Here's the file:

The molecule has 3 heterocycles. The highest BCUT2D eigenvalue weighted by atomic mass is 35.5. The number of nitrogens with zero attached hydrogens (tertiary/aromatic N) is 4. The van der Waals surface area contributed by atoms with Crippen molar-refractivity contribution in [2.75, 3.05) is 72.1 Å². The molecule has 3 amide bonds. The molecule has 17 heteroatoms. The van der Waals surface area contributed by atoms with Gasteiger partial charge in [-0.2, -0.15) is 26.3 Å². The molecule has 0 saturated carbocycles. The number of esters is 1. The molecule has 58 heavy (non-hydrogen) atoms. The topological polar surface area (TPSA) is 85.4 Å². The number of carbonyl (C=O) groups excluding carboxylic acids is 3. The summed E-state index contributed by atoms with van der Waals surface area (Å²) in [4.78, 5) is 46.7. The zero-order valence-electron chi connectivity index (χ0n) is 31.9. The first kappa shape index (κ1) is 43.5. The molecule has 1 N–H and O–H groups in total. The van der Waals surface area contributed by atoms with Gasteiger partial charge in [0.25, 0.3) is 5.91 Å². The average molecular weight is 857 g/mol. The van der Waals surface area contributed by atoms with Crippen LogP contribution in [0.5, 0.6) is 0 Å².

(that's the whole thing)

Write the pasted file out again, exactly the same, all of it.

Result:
The molecule has 3 heterocycles. The highest BCUT2D eigenvalue weighted by atomic mass is 35.5. The number of nitrogens with zero attached hydrogens (tertiary/aromatic N) is 4. The van der Waals surface area contributed by atoms with Crippen molar-refractivity contribution in [2.75, 3.05) is 72.1 Å². The molecule has 3 amide bonds. The molecule has 17 heteroatoms. The van der Waals surface area contributed by atoms with Gasteiger partial charge in [-0.2, -0.15) is 26.3 Å². The molecule has 0 saturated carbocycles. The number of esters is 1. The molecule has 58 heavy (non-hydrogen) atoms. The topological polar surface area (TPSA) is 85.4 Å². The number of carbonyl (C=O) groups excluding carboxylic acids is 3. The summed E-state index contributed by atoms with van der Waals surface area (Å²) in [4.78, 5) is 46.7. The zero-order valence-electron chi connectivity index (χ0n) is 31.9. The first kappa shape index (κ1) is 43.5. The molecule has 1 N–H and O–H groups in total. The van der Waals surface area contributed by atoms with Gasteiger partial charge in [0.25, 0.3) is 5.91 Å². The average molecular weight is 857 g/mol. The van der Waals surface area contributed by atoms with Crippen LogP contribution in [0.5, 0.6) is 0 Å².